The use of Dum-Dum bullets is illegal under international laws on combat. “So you think Assad’s people are abiding by the law in other matters? Is the shelling of residential areas with tanks legal? The use of aircraft to bomb civilians?  Do you think this regime will stop and say ‘Oh no, we must not do that, it’s illegal’”, Dr Shami snorted.

Hazem al-Halali - another adopted name - graduated from the hospital and decided to stay and help in Aleppo rather than return to his home in Damascus. He is a member of a group of doctors called Noor Al-Hayat (Light of Life) working in areas which had seen the worst violence during the revolution.

The three doctors who were killed were fellow members of Noor and Dr Halali is now believed to be on a Mukhabarat death list. “I am a single man and if Aleppo falls to the regime, I’ll just go somewhere else in Syria, not outside the country, but in Syria. There is no question of leaving Aleppo for the time being, there are few enough doctors as it is. The Government would like us to die, or if that does not happen, just go away”, he said.

“They have told us not to treat people here, to send them to the government hospital. But a lot of people don’t want to go, they think they might be arrested or killed. We are talking about ordinary people here, not revolutionary fighters.”

The opposition boasts that unlike the regime it does not mistreat its prisoners. There have been, in fact, instances of summary executions of captured officials, especially of those belonging to the loyalist paramilitary, the Shabiha, and the Mukhabarat.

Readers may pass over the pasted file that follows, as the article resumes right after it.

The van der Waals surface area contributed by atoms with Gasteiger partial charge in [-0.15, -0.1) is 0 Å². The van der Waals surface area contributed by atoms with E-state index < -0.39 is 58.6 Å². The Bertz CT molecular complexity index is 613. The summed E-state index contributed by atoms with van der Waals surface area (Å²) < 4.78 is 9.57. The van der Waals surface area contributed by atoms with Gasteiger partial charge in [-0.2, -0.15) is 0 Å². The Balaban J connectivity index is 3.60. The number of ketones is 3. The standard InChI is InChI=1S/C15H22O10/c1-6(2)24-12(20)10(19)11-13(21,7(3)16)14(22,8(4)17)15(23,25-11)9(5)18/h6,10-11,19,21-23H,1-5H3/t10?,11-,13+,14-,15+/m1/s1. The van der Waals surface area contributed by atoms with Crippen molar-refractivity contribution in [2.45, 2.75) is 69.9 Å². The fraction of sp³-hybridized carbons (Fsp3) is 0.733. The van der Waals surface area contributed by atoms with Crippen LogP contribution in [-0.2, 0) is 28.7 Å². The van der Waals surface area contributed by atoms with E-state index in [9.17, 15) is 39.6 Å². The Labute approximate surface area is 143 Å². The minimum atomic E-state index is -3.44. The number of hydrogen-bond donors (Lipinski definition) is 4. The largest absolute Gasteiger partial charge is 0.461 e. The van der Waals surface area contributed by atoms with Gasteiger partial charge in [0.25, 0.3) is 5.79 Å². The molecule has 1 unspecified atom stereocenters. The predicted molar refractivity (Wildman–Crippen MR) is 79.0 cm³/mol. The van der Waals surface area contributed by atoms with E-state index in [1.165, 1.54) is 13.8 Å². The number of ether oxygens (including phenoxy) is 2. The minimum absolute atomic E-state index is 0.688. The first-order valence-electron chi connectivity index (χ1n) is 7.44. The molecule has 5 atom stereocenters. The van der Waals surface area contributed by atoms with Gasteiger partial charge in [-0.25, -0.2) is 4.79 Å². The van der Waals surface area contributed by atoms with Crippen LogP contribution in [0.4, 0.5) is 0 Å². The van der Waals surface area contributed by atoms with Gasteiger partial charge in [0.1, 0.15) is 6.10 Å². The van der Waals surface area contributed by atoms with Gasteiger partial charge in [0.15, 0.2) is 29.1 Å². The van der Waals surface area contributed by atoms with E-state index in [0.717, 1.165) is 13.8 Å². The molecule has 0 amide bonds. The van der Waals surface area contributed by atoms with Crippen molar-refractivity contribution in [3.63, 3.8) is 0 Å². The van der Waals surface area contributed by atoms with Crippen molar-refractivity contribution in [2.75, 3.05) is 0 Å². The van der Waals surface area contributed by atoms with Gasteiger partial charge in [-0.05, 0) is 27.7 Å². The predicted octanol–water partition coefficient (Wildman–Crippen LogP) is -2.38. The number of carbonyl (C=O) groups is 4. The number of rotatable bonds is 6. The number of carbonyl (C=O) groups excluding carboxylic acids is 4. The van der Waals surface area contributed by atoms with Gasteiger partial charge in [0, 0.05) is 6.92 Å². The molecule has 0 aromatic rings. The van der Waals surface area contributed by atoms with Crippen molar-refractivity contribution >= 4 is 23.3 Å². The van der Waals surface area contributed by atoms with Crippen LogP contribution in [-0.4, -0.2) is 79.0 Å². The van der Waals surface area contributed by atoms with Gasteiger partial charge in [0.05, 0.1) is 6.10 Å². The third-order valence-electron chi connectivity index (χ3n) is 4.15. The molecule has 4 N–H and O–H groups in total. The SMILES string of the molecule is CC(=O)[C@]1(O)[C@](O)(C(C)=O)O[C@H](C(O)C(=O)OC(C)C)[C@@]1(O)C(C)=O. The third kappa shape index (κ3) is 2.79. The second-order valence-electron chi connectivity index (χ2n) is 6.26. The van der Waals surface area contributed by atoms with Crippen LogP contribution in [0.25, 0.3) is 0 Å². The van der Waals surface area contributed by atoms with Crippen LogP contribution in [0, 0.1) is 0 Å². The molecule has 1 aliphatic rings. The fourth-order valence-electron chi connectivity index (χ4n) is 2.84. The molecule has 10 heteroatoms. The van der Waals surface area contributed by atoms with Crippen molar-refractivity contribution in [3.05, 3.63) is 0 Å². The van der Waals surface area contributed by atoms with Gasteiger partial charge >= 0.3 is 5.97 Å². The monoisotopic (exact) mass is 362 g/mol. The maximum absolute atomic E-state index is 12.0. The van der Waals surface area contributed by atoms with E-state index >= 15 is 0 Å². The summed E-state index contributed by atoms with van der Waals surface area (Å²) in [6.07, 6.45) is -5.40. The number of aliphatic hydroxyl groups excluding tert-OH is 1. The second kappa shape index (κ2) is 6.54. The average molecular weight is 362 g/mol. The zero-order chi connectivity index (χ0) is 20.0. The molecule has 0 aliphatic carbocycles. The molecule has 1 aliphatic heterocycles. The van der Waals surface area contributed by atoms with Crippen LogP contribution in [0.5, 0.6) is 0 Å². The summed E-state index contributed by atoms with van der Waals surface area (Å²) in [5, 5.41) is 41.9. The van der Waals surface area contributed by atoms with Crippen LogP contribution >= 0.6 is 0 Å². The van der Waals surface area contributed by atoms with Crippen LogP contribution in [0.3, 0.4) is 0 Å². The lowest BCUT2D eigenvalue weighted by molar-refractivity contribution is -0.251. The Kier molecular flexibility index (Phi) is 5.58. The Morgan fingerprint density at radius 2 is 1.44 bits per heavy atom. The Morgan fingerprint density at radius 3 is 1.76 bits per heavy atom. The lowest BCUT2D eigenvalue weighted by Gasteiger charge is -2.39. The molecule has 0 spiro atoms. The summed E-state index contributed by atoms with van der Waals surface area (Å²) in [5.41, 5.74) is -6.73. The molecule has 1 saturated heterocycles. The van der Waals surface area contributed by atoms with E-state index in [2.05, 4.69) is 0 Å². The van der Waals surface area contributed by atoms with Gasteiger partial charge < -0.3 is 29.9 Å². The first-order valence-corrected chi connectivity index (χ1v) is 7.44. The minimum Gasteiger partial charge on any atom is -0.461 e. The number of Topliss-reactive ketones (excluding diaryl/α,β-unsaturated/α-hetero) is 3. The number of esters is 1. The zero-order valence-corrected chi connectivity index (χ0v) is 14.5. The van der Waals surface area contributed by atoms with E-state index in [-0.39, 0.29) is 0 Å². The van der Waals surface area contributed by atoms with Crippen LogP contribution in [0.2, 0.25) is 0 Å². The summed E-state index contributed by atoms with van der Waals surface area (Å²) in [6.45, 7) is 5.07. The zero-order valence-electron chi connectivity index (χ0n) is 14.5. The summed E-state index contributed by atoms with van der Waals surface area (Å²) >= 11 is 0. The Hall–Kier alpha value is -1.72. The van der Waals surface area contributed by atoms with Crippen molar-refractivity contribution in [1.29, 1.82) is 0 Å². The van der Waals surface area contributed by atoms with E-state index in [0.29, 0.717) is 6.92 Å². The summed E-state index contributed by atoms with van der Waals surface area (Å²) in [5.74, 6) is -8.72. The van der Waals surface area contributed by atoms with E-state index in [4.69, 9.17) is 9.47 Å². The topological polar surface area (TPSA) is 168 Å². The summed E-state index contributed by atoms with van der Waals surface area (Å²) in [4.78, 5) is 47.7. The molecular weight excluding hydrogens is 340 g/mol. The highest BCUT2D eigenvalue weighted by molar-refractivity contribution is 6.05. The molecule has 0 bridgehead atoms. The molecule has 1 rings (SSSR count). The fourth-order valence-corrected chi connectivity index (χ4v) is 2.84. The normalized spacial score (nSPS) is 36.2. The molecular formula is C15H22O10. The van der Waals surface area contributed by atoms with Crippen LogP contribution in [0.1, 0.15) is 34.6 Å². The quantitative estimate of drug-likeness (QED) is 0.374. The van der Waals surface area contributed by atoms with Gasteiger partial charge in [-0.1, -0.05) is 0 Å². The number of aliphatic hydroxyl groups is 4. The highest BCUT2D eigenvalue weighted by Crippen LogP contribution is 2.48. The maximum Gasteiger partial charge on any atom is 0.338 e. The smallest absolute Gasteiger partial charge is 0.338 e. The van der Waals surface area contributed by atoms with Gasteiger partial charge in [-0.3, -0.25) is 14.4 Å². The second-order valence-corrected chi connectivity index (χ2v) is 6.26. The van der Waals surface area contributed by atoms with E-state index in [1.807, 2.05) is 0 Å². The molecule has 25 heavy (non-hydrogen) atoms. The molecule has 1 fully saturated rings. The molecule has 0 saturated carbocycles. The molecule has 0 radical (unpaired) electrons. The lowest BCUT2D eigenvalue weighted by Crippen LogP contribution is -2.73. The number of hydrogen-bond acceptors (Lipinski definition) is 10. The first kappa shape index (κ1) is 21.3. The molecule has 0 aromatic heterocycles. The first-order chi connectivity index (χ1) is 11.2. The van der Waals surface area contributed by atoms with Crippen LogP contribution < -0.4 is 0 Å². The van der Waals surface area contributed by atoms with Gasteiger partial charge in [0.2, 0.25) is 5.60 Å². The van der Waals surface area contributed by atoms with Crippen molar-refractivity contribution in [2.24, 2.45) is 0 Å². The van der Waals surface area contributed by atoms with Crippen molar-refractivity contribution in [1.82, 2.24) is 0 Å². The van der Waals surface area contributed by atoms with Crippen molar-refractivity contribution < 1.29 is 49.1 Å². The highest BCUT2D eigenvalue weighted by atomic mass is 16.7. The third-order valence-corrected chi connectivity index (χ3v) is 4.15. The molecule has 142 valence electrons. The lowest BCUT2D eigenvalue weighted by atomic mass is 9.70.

A field hospital had been set up by the revolutionaries further to the east of the city. Three soldiers, prisoners, arrived, all of them wounded, one quite seriously with a lot of blood around his neck and upper torso.

The two soldiers able to speak had the familiar refrain to the one heard from others in the same situation; they were conscripts and had no choice but to serve Basher al-Assad, they had tried to defect in the past but never had the opportunity and, at the same time, the plea they did not know just how bad things were.

A few rebel fighters heckled, calling the two prisoners liars, but not in a way which was particularly threatening. The soldiers continued to look scared. One repeated that the situation was calm where he came from in Damascus; he could not have known about the dreadful things happening elsewhere. A doctor cleaned out deep cuts on his forearm and shoulder and told him he would be alright.

As the soldier was led away, the doctor said quietly.  “Kofar Batna, he comes from Kofar Batna. He said nothing was going on in there. That is not true, just I myself know of three people who were killed there; one of them was my wife’s cousin. Who knows, this man may have been among the killers.”

UN passes watered-down resolution

After failing to agree on firmer action, the UN General Assembly passed a watered-down resolution condemning the use of heavy weaponry by Syrian regime forces by 133 votes to 12, with 31 abstentions.

The vote in New York was overshadowed by another bloody day on the ground. Regime troops bombarded rebel hideouts in Aleppo, and in Damascus activists were counting the cost of an earlier strike on the Yarmouk Palestinian refugee camp south of the capital. Meanwhile, Russian news agencies reported that three of its ships, each with up to 120 marines on board, were due at the Syrian port of Tartous.

Loveday Morris